The Treasury and the Department for Education and Skills are jointly reviewing how improved services can improve the life chances of disabled children and their families. We published an interim discussion paper on 9 January. The review will report in the spring, with recommendations to inform the comprehensive spending review.
I am grateful to the hon. Gentleman for that reply. Given that in 2002 the Audit Commission identified a shortfall of specialist provision to meet low incidence needs, which tend to be severe, complex and even multi-faceted, will he make it a priority to increase specialist provision through more units attached to mainstream schools, the use of specialist regional centres and the imposition of a new duty on local education authorities and primary care trusts to work together, so that children with disabilities receive all the help that they so desperately need?
I am very happy to give the hon. Gentleman the assurance for which he asks. In the review, we shall look hard at the issues he raises. Anybody who heard his speech in the debate on those issues on Tuesday will know that he speaks with authority from both his personal experience and his work as head of the all-party group on speech and language difficulties. We are working hard on the review. We shall need to improve capacity and we need more early intervention and better respite care. We need better co-ordination of services and support for parents, and we need to make sure that there is greater consistency across the country. We also need to do more to help children with multiple needs and the severest disabilities, of whom there are now more in our society. I want better working between local authorities and primary care trusts across the country. In my constituency, the process works well—but there are many examples of it not working as well as it should, and I assure the hon. Gentleman that we shall do everything we can to meet the needs of children and families that he has raised today.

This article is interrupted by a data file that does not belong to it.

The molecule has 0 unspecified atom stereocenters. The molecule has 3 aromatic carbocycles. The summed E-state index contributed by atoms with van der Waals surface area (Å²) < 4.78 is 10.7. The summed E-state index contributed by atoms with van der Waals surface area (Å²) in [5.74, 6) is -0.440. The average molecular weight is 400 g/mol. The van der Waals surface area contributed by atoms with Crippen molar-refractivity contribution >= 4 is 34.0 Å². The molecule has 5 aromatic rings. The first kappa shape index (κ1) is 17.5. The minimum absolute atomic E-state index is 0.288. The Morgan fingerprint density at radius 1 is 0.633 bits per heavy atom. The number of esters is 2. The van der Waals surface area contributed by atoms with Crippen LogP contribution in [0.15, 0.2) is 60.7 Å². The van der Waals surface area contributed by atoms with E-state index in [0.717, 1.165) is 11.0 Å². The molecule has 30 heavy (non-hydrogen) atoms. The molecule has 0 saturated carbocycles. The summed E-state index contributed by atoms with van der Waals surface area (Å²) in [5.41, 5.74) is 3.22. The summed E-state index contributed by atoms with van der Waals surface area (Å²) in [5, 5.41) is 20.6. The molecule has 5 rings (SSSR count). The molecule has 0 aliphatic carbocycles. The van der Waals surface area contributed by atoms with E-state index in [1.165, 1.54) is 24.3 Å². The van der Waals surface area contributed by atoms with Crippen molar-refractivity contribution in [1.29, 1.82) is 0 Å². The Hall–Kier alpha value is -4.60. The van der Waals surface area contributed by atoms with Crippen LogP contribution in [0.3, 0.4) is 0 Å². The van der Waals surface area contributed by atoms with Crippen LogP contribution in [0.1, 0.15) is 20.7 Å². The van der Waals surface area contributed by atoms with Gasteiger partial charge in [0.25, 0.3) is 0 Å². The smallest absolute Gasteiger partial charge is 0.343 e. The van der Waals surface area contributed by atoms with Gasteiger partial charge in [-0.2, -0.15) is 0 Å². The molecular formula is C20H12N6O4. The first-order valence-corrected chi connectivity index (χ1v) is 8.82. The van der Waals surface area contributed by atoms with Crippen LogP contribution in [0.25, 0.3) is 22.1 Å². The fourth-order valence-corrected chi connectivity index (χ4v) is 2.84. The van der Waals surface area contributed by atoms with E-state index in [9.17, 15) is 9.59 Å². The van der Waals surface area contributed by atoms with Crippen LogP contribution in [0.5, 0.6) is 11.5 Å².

I thank my hon. Friend for his encouragement for the all-party review of the issues, which reported in October. Given the input from parents, professionals and others, will he confirm that the recommendations of the review will be fully considered before the Government reach their conclusions? As it has been said that the review was transparent, evidence-based and ground-breaking, does he agree that it could be taken as a model for further parliamentary activity?
I am happy to do that. My right hon. Friend has worked on the issues over many years, especially with our hon. Friend the Member for Blackpool, North and Fleetwood (Mrs. Humble) on the parliamentary hearings, which were innovative and pioneering and involved Members on both sides of the House, as well as parents. Some important stories were told during those hearings and they gave rise to some important policy recommendations.
I can assure my right hon. Friend that when it comes to the final publication of the review, we will set out clearly in our document every recommendation he makes and show case by case and issue by issue how we will respond. I hope that we will able to respond to a number of recommendations made in the hearings in a way that gives hope and some certainty of improved services in the future to the families of disabled children.
What can the Economic Secretary offer in terms of hope or advice to my constituent, Mrs. Liz Brunt, who was very encouraged by the Government’s document “Every Child Matters”, but who finds that now that her learning-disabled son has left school, there are no opportunities for meaningful activity or work because the services are not there to provide them?
I understand the hon. Lady’s point. I am very proud to be associated with the “every disabled child matters” campaign. It is very important that disabled children form part of the wider work of the strategy.
The hon. Lady is also right to point to what happens on the transition to adulthood. As more children with complex disabilities survive into adulthood, it becomes an issue that we need to address. Indeed, it was raised by families and parliamentarians in the hearings, and it is a priority for the review. Such children go suddenly from the comfort of a school environment at the age of 15 or 16 and into the adult world at the age of 18. For the children and their parents nothing has changed, but they find that the services provided have changed profoundly and often in a way that is destabilising. I know from my experiences of talking to parents that we need to do better and I assure the hon. Lady that this issue is a priority for the review.